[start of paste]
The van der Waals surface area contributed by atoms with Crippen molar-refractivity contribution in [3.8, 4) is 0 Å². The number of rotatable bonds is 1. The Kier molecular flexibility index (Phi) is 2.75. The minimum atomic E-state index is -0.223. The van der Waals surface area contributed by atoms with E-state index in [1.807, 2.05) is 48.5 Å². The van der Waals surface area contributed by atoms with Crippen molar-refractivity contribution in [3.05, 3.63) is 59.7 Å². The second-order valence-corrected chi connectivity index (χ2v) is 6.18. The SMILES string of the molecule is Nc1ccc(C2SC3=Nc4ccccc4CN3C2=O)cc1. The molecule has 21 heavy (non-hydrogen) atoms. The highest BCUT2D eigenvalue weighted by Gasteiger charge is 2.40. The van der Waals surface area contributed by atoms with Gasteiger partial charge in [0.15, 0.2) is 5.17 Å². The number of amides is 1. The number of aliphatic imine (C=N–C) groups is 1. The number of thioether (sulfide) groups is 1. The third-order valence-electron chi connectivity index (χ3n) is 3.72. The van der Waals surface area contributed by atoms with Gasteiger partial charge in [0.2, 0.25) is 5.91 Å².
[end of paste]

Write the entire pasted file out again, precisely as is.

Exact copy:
The van der Waals surface area contributed by atoms with Crippen molar-refractivity contribution in [3.8, 4) is 0 Å². The number of rotatable bonds is 1. The Kier molecular flexibility index (Phi) is 2.75. The minimum atomic E-state index is -0.223. The van der Waals surface area contributed by atoms with E-state index in [1.807, 2.05) is 48.5 Å². The van der Waals surface area contributed by atoms with Crippen molar-refractivity contribution in [3.05, 3.63) is 59.7 Å². The second-order valence-corrected chi connectivity index (χ2v) is 6.18. The SMILES string of the molecule is Nc1ccc(C2SC3=Nc4ccccc4CN3C2=O)cc1. The molecule has 21 heavy (non-hydrogen) atoms. The highest BCUT2D eigenvalue weighted by Gasteiger charge is 2.40. The van der Waals surface area contributed by atoms with Gasteiger partial charge in [0.15, 0.2) is 5.17 Å². The number of amides is 1. The number of aliphatic imine (C=N–C) groups is 1. The number of thioether (sulfide) groups is 1. The third-order valence-electron chi connectivity index (χ3n) is 3.72. The van der Waals surface area contributed by atoms with Gasteiger partial charge in [0.2, 0.25) is 5.91 Å².